Sarah Schlesinger on Scientific Experimentation
Dr. Sarah J. Schlesinger has been actively engaged in HIV/AIDS and HIV vaccine research for over ten years. She is currently conducting clinical trials to test a new vaccine called ADMVA, designed to stimulate immune responses and thereby prevent HIV from ever being contracted. A graduate of Wellesley College and Rush Medical College, Schlesinger has been interested in medical science since she was a teenager. As a high school student attending a lecture at Rockefeller University, she boldly asked scientist Ralph Steinman for a job in his laboratory.
Schlesinger worked in Steinman's lab just a few years after he and Zanvil Cohn published their famous discovery of dendritic cells. She then went on to head her own dendritic cell lab at Walter Reed Hospital from 1990 to 2002. With new knowledge about the ability of dendritic cells to orchestrate the body's immune response, Schlesinger and her colleagues are attempting to develop customized immune therapies to target specific infections such as HIV/AIDS, malaria and influenza; certain cancers; and autoimmune diseases.
Sarah Schlesinger: I come from a family of physicians. I’m the third generation of women physician in my family. My grandmother graduated from medical school in 1921. She was one of the first two women interns at Bellevue, and so she was a tremendous influence on me. But I didn’t see myself as doing science. I saw myself more as perhaps being a doctor. And this way science had been taught to me until that point was how science, I think, is usually taught, which was it was rote memorization.
It was very dull. It wasn’t dynamic. And what I loved about history and literature was the discussions or the synthesis. And I had no sense of the synthesis in the way I had been taught science, until I had this wonderful teacher, who was the teacher who sent me to this lecture. And this is actually a great story, because she was teaching biology. She only taught for a few years at my high school, and she had been in the laboratory. She had worked as a research assistant, I guess, and then had left to have her family, and after she’d had her kids, had come back. But she understood the process of discovery, which is what makes science so exciting, and is the synthetic process in it. And so she was able to communicate that to us on some level, and the excitement of that.
And I think that that inspired me, and then when I heard Dr. de Duve talk about the process of discovery, of figuring out something new that nobody had ever figured out before, and how he had used the experimental method to do it. Now obviously, he was a master. He still is a master. He’s still alive. He’s in his 90s, which is remarkable in itself. But he had used a series of very, almost primitive techniques of using Waring Blenders to chop up cells and then to look at them. And by doing that had figured out some fundamental truths about how the world works. And I was just overwhelmed by that identify. Wow. What a cool thing to be able to do. And I guess I had the sense of my own intellect, and the idea that I could figure stuff out, that figuring out the character in a book or even figuring out the law in some fashion, or some political strategy, or what somebody had done and why, though interesting, didn’t seem nearly as appealing to me as figuring out how the world works. And so I think it was that sense that I might have this capacity to figure out some small part of how the world works that he conveyed to me.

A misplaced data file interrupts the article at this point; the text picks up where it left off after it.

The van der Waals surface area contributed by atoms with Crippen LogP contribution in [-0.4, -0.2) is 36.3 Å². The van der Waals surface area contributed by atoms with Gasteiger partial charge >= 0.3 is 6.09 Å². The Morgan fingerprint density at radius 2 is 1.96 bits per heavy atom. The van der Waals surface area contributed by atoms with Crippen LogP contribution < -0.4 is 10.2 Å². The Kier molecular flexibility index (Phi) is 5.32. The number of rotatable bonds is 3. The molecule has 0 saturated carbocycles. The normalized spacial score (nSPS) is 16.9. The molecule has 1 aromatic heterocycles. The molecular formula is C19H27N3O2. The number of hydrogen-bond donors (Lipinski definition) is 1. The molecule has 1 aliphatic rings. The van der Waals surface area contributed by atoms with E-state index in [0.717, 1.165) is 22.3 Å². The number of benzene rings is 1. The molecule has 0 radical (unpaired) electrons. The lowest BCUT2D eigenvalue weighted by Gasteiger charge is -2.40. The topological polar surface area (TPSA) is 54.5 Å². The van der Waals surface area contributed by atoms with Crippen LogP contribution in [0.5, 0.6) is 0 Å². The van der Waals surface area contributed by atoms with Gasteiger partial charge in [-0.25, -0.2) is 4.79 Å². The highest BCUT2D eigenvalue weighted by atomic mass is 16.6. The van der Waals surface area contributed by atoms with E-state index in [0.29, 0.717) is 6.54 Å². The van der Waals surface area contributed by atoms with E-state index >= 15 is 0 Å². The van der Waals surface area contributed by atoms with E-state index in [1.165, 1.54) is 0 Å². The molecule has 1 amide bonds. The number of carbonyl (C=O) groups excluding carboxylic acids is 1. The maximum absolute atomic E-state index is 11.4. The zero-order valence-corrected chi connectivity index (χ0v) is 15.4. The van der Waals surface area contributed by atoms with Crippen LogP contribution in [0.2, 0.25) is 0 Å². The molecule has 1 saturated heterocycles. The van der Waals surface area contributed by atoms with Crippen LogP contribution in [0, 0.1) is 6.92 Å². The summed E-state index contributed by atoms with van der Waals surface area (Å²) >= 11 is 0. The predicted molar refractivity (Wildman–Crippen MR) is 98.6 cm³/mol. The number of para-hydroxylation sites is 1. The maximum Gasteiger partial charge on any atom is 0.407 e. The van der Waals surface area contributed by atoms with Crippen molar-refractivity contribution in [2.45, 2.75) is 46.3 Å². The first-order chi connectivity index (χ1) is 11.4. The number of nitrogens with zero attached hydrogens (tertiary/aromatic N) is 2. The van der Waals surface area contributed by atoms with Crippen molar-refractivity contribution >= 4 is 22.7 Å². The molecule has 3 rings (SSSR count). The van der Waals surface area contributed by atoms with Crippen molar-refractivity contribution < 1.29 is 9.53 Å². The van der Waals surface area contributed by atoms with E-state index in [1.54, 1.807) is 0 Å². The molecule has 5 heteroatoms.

Question: What was the first experiment you ever conducted?
Sarah Schlesinger: Probably the first experiment I ever conducted was in my mother’s kitchen mixing up a whole bunch of different powders, as we used to call them flour and water and cinnamon and stuff like that. I wanted a chemistry set, but my parents didn’t give me one. They didn’t think that that was a thing for a girl, which sort of fascinates me now. When I say that now, they look at me like I’m incorrect, but I remember it pretty vividly.
But the first real experiments I did were with this teacher, and I remember them very vividly. The first one was an experiment with plants, and seeing how plants grew toward the light. Plants, and I’m not a botanist. Literally what I know about botany is from high school. There are compounds called oxons [ph?] which are destroyed by light, so your sense is that a plant is growing towards the light because it somehow wants the light, but the way it actually works is that the light is destroying the compound in the plant that allows it to grow, the oxon, so the growth is increased on the contra lateral, or opposite side, where the light isn’t. and that pushes it towards the light.
And there were a series of experiments with mica chips interrupting little bits of the plant and exposing them to different sides of the light that demonstrated that. And I remember that because it wasn’t the result I expected. And I guess that that’s why it stands out so vividly in my memory, because the data were different from what I expected, and that’s the best kind of experiment. When you have an experiment that just confirms what you think, it’s reassuring and nice, but that’s not why we do them. We do experiments to figure out and find out what we don’t know. So that’s the first experiment I remember.
Recorded on: June 10, 2008
Schlesinger recalls her upbringing in a family of physicians, as well as her first experiment in her mother's kitchen.
Understanding thinking talents in yourself and others can build strong teams and help avoid burnout.
- Learn to collaborate within a team and identify "thinking talent" surpluses – and shortages.
- Angie McArthur teaches intelligent collaboration for Big Think Edge.
SMARTER FASTER trademarks owned by The Big Think, Inc. All rights reserved.